I took a good friend of mine, Helene, to her first show at Oakland prob. 93 december - she had tied glow sticks to her belt loops - which was great cause i could visually keep track of her when she wandered off during space - when she came back she told me the coliseum had turned into the spaceship enterprise and SHE WAS THE PILOT . . . when we hit the lot after the show the first thing we saw was a girl dressed up in star trek clothes selling spaceship enterprise pipes . . . holy shit . . . :)
7/21/72 at the Paramount Theater. Available in the Download Series!
I had seen them before on 11/17/68. Interestingly there is no set list available for that show so everyone else must have been in a similar state of mind.
But back to 1972. They were just back from Europe. "Ace" had been recently released. We missed Pigpen (who doesn't?) but were pleased to find that Keith and Donna Jean were in the band after hearing them on Ace.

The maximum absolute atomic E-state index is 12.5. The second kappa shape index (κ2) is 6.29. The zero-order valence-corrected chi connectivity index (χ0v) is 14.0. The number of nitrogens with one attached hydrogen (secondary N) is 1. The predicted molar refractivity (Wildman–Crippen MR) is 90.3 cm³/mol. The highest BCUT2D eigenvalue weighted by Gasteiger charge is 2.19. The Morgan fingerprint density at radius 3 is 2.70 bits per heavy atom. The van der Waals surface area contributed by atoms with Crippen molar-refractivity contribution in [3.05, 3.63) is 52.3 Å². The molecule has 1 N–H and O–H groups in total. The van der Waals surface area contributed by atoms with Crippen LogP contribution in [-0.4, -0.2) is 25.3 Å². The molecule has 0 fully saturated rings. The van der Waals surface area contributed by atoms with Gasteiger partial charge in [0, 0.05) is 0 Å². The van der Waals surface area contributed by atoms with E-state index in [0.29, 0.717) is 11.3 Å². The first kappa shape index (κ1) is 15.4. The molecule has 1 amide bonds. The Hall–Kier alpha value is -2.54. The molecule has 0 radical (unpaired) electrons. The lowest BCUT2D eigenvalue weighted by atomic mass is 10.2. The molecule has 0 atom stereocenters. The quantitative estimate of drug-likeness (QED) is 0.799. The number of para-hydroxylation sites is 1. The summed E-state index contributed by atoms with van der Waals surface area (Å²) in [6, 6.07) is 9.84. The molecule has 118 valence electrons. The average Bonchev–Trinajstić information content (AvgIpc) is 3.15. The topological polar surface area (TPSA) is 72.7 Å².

Bobby's "attempt" at the Weather Report Suite Prelude.
China Cat/Rider:Always a highlight.
Truckin' - The Other One.
"This is but a dream we dreamed one afternoon long ago."
Box of Rain
Lyrics by Robert Hunter Music by Phil Lesh
First saw The Dead early 70's at Nassau with NRPS. Was hooked but seeing mid to late 70's shows-Cornell,Buffalo,RPI,UVM,Rochester-that sealed the deal.
The jamband scene today is definetly cool-but for those who were there-social conditions,fertility of music in general-what other decade produced recordings like Electric Ladyland,Layla,Blood On The Tracks,Santana,all Dead-not to mention 4 Way Street and Waiting For Columbus and ABB Live at The Fillmore East.
Bands beyond description.
I had already been to a few shows, and of course my first show (Pittsburgh 4/18/78) was certainly amazing, but as I recall, waiting on line to buy tickets for the 11/20/78 show at Cleveland Music Hall was truly life-changing. I was in my second year of college and it was the first time I had waited in line to buy Dead tickets. A lot of people were relying on me, so I got on line about 3pm the afternoon before the the tickets went on sale (at 9am).
There were already about 20 people on line and I immediately felt a kinship. My college buddies would occassionally drop by with some food and hang out, but for the most part I was with alone with a bunch of people I had never met before.